No Friends in High Places
Army Times | Editorial
Monday 10 November 2003
You not only have a former Guardsman in the White House, you have a friend, President Bush declared during a 2001 visit to an Air National Guard base.
But for 120,000 Guard and reserve members employed by the federal government, friendship seems to have its limits.
The Bush administration last week persuaded Republican lawmakers to vote down a provision in the $87 billion supplemental funding bill for Iraq and Afghanistan operations that would have given financial relief to federally employed reservists called to active duty.
The provision, sponsored by Sen. Richard Durbin, D-Ill., would have reimbursed those federal employees for any pay cut they suffer when mobilized. It was defeated on a party-line vote Oct. 28 during a House-Senate conference.
About 14,000 reservists are now mobilized to assist with operations in Iraq, Afghanistan and elsewhere. Durbin estimates that 23,000 federal employees in all would benefit from this sensible measure, at a relatively inexpensive cost of $80 million.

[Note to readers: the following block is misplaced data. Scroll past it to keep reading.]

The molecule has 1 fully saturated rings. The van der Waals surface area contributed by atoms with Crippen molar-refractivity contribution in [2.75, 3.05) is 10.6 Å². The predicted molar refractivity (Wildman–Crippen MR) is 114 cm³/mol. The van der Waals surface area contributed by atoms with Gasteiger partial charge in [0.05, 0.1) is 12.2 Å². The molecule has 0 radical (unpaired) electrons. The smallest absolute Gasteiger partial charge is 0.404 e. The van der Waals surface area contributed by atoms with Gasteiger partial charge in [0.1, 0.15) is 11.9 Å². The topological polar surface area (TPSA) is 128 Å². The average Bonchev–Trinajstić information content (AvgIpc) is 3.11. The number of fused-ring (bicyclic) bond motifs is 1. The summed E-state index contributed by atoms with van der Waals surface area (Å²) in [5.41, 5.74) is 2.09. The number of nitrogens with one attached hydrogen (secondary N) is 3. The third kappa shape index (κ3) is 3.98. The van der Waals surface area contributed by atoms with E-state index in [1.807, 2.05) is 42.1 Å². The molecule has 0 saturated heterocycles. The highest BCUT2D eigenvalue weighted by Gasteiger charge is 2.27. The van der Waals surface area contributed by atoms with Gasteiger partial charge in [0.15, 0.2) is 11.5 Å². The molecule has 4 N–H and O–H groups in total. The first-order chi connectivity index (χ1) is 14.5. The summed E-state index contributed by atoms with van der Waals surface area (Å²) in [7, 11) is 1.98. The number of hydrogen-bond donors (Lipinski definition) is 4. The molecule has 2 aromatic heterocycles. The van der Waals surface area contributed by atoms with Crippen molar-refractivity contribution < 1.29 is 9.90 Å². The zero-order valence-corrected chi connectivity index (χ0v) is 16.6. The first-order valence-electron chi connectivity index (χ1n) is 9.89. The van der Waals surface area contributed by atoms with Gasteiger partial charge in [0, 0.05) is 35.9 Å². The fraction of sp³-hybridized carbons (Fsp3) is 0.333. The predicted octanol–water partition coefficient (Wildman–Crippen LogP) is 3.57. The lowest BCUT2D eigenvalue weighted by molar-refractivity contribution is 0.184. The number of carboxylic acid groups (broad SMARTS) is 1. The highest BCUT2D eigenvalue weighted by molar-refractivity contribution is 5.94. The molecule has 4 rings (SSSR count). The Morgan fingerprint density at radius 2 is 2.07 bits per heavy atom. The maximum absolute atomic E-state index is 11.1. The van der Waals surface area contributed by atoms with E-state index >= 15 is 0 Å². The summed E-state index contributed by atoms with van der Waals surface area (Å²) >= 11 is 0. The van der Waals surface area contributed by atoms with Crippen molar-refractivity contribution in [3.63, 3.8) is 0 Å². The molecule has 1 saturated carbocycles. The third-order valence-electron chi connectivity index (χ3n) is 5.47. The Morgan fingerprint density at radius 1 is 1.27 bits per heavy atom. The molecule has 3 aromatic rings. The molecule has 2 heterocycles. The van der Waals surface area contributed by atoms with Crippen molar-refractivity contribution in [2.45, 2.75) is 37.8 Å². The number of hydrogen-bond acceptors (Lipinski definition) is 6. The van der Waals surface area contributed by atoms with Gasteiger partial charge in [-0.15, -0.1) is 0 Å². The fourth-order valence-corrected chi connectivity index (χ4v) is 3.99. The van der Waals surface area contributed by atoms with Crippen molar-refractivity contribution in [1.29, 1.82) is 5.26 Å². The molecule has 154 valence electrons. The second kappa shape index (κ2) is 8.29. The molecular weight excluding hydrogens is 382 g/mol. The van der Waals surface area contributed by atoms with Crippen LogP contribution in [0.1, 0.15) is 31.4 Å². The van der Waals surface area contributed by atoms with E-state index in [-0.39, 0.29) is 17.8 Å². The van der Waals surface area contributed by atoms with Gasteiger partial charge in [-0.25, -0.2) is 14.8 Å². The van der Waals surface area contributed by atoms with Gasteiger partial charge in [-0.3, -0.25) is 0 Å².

The federal government the largest single employer of reservists has encouraged private employers to make up differences when mobilized reservists take pay cuts compared to their civilian wages.
Indeed, about 200 companies and 50 state and local governments do just that earning them high praise from, among others, Defense Secretary Donald Rumsfeld, who wrote a September 2002 open letter of appreciation to employers that support their reservist workers.
During this period of mobilization, many of you did more than was required by law by voluntarily offering continued benefits, pay differentials, and additional, creative forms of family support which made the period of separation so much easier to bear, Rumsfeld said.
Yet again, Bush administration officials and Republican leaders in Congress have shown how cheap talk can be.
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